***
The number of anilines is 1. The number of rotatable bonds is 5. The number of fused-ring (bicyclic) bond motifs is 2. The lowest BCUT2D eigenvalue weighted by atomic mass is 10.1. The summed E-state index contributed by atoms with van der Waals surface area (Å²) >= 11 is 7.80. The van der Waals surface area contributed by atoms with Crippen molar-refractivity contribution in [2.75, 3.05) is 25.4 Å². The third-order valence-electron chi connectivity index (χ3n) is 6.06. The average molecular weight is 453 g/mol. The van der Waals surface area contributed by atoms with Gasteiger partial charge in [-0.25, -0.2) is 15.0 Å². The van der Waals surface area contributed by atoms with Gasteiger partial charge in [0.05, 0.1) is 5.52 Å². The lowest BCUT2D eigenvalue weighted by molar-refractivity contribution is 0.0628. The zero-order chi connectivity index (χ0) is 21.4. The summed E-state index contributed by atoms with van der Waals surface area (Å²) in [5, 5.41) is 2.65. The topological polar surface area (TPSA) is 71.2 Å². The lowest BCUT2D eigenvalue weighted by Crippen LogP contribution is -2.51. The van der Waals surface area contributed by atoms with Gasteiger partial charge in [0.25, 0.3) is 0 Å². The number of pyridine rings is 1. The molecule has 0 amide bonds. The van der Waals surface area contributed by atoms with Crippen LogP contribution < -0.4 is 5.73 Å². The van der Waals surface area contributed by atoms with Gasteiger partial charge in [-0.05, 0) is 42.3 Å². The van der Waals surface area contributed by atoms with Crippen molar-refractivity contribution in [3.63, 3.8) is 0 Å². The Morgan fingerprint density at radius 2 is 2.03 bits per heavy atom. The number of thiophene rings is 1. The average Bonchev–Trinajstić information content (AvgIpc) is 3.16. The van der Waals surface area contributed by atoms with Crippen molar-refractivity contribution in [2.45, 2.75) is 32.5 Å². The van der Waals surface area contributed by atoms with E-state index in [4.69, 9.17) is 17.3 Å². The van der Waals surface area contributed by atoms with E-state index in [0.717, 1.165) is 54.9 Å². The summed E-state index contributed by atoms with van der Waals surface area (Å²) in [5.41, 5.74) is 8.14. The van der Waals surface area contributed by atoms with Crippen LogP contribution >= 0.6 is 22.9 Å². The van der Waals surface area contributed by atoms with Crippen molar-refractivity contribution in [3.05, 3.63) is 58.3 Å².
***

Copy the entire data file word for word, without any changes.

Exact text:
The number of anilines is 1. The number of rotatable bonds is 5. The number of fused-ring (bicyclic) bond motifs is 2. The lowest BCUT2D eigenvalue weighted by atomic mass is 10.1. The summed E-state index contributed by atoms with van der Waals surface area (Å²) >= 11 is 7.80. The van der Waals surface area contributed by atoms with Crippen molar-refractivity contribution in [2.75, 3.05) is 25.4 Å². The third-order valence-electron chi connectivity index (χ3n) is 6.06. The average molecular weight is 453 g/mol. The van der Waals surface area contributed by atoms with Gasteiger partial charge in [-0.25, -0.2) is 15.0 Å². The van der Waals surface area contributed by atoms with Gasteiger partial charge in [0.05, 0.1) is 5.52 Å². The lowest BCUT2D eigenvalue weighted by molar-refractivity contribution is 0.0628. The zero-order chi connectivity index (χ0) is 21.4. The summed E-state index contributed by atoms with van der Waals surface area (Å²) in [5, 5.41) is 2.65. The topological polar surface area (TPSA) is 71.2 Å². The lowest BCUT2D eigenvalue weighted by Crippen LogP contribution is -2.51. The van der Waals surface area contributed by atoms with Gasteiger partial charge in [0.25, 0.3) is 0 Å². The number of pyridine rings is 1. The molecule has 0 amide bonds. The van der Waals surface area contributed by atoms with Crippen LogP contribution < -0.4 is 5.73 Å². The van der Waals surface area contributed by atoms with Gasteiger partial charge in [-0.05, 0) is 42.3 Å². The van der Waals surface area contributed by atoms with Crippen molar-refractivity contribution in [3.63, 3.8) is 0 Å². The Morgan fingerprint density at radius 2 is 2.03 bits per heavy atom. The number of thiophene rings is 1. The average Bonchev–Trinajstić information content (AvgIpc) is 3.16. The van der Waals surface area contributed by atoms with Crippen molar-refractivity contribution in [2.45, 2.75) is 32.5 Å². The van der Waals surface area contributed by atoms with E-state index in [4.69, 9.17) is 17.3 Å². The van der Waals surface area contributed by atoms with E-state index in [0.717, 1.165) is 54.9 Å². The summed E-state index contributed by atoms with van der Waals surface area (Å²) in [5.41, 5.74) is 8.14. The van der Waals surface area contributed by atoms with Crippen LogP contribution >= 0.6 is 22.9 Å². The van der Waals surface area contributed by atoms with Crippen molar-refractivity contribution in [3.05, 3.63) is 58.3 Å².